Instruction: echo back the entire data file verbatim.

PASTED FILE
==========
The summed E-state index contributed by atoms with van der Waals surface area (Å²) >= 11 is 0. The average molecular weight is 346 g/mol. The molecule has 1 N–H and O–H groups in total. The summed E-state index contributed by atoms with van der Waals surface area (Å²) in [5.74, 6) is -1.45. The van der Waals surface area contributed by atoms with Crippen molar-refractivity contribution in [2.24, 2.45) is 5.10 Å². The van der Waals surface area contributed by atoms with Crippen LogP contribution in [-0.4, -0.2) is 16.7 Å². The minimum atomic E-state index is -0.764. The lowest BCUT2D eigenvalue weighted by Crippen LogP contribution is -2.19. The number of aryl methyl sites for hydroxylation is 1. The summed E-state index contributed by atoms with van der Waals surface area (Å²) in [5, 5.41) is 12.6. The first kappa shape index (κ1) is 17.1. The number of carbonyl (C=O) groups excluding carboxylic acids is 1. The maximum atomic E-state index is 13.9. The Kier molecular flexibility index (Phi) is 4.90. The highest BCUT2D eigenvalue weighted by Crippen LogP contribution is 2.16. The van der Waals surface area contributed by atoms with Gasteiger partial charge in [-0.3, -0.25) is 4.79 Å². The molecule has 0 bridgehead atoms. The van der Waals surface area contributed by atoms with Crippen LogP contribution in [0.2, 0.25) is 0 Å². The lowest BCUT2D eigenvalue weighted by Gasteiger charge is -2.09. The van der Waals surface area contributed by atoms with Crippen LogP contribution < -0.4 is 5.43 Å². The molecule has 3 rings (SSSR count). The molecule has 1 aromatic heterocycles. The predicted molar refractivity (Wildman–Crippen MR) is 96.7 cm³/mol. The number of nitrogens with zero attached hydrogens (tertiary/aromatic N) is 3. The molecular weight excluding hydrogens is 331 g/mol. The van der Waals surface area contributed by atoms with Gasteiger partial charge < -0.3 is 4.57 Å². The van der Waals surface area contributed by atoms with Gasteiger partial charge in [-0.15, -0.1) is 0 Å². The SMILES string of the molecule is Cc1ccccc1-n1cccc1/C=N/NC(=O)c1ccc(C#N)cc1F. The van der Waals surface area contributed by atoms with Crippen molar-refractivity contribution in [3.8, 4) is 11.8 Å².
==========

The summed E-state index contributed by atoms with van der Waals surface area (Å²) >= 11 is 0. The average molecular weight is 346 g/mol. The molecule has 1 N–H and O–H groups in total. The summed E-state index contributed by atoms with van der Waals surface area (Å²) in [5.74, 6) is -1.45. The van der Waals surface area contributed by atoms with Crippen molar-refractivity contribution in [2.24, 2.45) is 5.10 Å². The van der Waals surface area contributed by atoms with Crippen LogP contribution in [-0.4, -0.2) is 16.7 Å². The minimum atomic E-state index is -0.764. The lowest BCUT2D eigenvalue weighted by Crippen LogP contribution is -2.19. The number of aryl methyl sites for hydroxylation is 1. The summed E-state index contributed by atoms with van der Waals surface area (Å²) in [5, 5.41) is 12.6. The first kappa shape index (κ1) is 17.1. The number of carbonyl (C=O) groups excluding carboxylic acids is 1. The maximum atomic E-state index is 13.9. The Kier molecular flexibility index (Phi) is 4.90. The highest BCUT2D eigenvalue weighted by Crippen LogP contribution is 2.16. The van der Waals surface area contributed by atoms with Gasteiger partial charge in [-0.3, -0.25) is 4.79 Å². The molecule has 0 bridgehead atoms. The van der Waals surface area contributed by atoms with Crippen LogP contribution in [0.2, 0.25) is 0 Å². The lowest BCUT2D eigenvalue weighted by Gasteiger charge is -2.09. The van der Waals surface area contributed by atoms with Crippen LogP contribution < -0.4 is 5.43 Å². The molecule has 3 rings (SSSR count). The molecule has 1 aromatic heterocycles. The predicted molar refractivity (Wildman–Crippen MR) is 96.7 cm³/mol. The number of nitrogens with zero attached hydrogens (tertiary/aromatic N) is 3. The molecular weight excluding hydrogens is 331 g/mol. The van der Waals surface area contributed by atoms with Gasteiger partial charge < -0.3 is 4.57 Å². The van der Waals surface area contributed by atoms with Gasteiger partial charge in [-0.15, -0.1) is 0 Å². The SMILES string of the molecule is Cc1ccccc1-n1cccc1/C=N/NC(=O)c1ccc(C#N)cc1F. The van der Waals surface area contributed by atoms with Crippen molar-refractivity contribution in [3.8, 4) is 11.8 Å².